Bed-blocking 'detrimental' to hospital care

PUBLISHED: 12:00 28 March 2016

Nurse checking female patient's pulse on wrist, close-up

Nurse checking female patient's pulse on wrist, close-up

(c) Jochen Sands

North Somerset's healthcare providers want to discharge more people from hospital into care homes to alleviate a bed-blocking 'crisis'.

Last week 14 leading doctors wrote to Chancellor of the Exchequer George Osborne saying the care sector needs more funding to tackle bed-blocking.

The doctors say patients fit to be discharged are unable to leave hospital because support is unavailable at home, due to the chronic underfunding of NHS social care.

In the letter to the Government, the doctors said the lack of available beds for new patients led to cancelled appointments and operations.

They wrote: “This impacts on our ability to provide timely treatment and meet treatment targets, risking patient wellbeing, and is ultimately detrimental to the economy through delayed returns to work.”

North Somerset Clinical Commissioning Group (CCG) says at any one time there are on average 30 patients who are waiting for extra support to be put in place so they can leave hospital.

North Somerset Council, North Somerset Community Partnership, the CCG and Weston Area Health Trust launched Discharge to Assess last year in an attempt to alleviate the pressure.

The scheme has been running in Bristol and South Gloucestershire for the past year and allows patients who no longer need to be in hospital to return home or go to a care home.

The CCG’s commissioning manager Lee Colwill said: “Bed-blocking is an emotive issue but actually the complex cases are largely in the minority.

“Every day there is a significant amount of movement in and out of the hospital and most people do this without any difficulties.

“We do have a large population of elderly people and they are more likely to have extra needs and long-term health needs and we have to find the right package for them, whether it is in their own home or a care setting or in a rehab facility.

“As good as the care is in hospital, people are going to make bigger gains at home where they are comfortable.”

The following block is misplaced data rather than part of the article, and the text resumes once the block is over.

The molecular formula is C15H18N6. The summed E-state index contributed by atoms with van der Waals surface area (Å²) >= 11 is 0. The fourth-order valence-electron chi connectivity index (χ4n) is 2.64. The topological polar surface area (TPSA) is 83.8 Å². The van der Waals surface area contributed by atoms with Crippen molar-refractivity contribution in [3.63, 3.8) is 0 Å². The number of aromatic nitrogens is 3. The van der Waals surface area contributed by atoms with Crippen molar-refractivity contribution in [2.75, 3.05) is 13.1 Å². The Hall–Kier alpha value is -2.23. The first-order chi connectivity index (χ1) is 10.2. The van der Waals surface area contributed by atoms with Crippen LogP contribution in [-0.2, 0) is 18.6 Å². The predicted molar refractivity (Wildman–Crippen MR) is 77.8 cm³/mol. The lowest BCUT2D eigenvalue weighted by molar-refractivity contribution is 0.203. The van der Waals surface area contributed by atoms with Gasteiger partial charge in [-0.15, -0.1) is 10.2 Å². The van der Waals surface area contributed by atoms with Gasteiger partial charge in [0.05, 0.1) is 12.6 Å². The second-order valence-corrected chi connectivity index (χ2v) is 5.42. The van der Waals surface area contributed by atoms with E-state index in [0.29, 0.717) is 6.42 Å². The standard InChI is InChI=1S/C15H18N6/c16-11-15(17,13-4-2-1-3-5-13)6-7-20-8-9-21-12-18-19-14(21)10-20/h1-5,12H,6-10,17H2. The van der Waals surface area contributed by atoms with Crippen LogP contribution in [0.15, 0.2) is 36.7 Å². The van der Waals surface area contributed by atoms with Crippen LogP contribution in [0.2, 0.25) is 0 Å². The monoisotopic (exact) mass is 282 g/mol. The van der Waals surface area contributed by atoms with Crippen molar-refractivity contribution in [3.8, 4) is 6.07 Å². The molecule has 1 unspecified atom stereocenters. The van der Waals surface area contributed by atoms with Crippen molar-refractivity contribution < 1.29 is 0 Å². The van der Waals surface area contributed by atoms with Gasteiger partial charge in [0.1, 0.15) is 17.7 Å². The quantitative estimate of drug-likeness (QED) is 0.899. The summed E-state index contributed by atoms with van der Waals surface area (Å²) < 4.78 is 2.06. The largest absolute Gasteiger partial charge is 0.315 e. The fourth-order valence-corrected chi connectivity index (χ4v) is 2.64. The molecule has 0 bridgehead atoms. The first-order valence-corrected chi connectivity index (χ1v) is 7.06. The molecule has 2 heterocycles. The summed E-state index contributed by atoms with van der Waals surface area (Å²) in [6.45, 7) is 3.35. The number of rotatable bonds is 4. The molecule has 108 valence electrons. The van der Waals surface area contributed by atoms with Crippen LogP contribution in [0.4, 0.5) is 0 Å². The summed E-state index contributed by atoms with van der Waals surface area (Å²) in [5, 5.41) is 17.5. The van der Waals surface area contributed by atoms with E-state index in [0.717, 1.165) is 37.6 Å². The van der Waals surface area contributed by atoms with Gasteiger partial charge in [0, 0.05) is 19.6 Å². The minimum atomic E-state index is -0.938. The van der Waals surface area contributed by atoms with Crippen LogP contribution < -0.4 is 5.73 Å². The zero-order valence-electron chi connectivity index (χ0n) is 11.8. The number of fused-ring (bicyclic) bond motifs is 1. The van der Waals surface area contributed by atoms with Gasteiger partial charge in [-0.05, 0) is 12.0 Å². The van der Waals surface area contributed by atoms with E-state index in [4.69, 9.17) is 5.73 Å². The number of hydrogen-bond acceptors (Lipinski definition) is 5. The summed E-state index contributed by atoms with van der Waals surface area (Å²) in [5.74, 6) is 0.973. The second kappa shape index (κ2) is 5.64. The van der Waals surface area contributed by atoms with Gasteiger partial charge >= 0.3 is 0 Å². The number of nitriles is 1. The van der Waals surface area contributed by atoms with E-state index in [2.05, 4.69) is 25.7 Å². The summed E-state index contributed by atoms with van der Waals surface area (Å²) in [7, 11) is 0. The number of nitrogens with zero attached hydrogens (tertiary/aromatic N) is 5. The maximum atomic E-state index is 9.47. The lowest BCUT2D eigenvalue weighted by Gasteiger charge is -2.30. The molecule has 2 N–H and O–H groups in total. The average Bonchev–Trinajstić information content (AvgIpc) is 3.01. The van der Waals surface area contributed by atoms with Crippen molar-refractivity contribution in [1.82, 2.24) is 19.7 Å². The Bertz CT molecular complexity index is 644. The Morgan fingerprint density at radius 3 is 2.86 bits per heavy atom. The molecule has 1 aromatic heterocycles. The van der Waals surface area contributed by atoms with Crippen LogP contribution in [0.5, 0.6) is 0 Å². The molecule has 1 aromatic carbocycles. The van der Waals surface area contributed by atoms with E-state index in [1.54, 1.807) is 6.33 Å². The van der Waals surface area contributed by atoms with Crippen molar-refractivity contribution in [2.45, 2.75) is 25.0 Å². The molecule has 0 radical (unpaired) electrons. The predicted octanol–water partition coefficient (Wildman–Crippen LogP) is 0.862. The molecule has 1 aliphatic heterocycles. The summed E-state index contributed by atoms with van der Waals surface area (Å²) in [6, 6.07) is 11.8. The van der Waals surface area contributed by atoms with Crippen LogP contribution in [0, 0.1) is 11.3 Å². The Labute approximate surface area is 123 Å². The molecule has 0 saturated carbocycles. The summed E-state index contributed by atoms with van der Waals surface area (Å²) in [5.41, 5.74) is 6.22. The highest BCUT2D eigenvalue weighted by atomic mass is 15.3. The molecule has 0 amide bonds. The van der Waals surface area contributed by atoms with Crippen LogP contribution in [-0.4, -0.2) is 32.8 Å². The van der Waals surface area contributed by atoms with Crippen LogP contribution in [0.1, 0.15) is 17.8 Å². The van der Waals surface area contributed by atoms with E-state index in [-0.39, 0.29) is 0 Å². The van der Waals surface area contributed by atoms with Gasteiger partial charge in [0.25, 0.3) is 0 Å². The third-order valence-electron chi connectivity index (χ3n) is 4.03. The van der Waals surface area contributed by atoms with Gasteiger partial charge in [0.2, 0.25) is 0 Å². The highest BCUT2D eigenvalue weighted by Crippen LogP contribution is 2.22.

In North Somerset, the scheme usually supports around 20 people at any one time. These people might need two or three visits a day from a carer or therapist but are otherwise safe to be at home.

The next phase of the scheme, which healthcare providers are hoping to implement in the coming year, is for people who are too unwell to return home or need longer to recover, but could be transferred to a care home or nursing home for intensive therapy.

The CCG will be working with care homes to try to make sure there are a certain number of beds available for the scheme.

But Gordon Butcher, the owner of Lyndhurst Park care home, says homes need to be better-funded first.

He said: “This crisis is as a result of over a decade of under-investment in the care sector by the Government. Capacity within the nursing care sector has shrunk over the past five years and continues to do so.

“The investment in building new nursing homes has all but frozen owing the sector’s financial instability.

“The operational effectiveness of any hospital is heavily reliant on bed availability, in crude terms, if a hospital cannot discharge patients through the back door then it cannot admit patients through the front entrance.

“It is pointless ring-fencing health care while cutting social care budgets – one is totally reliant on the other.”

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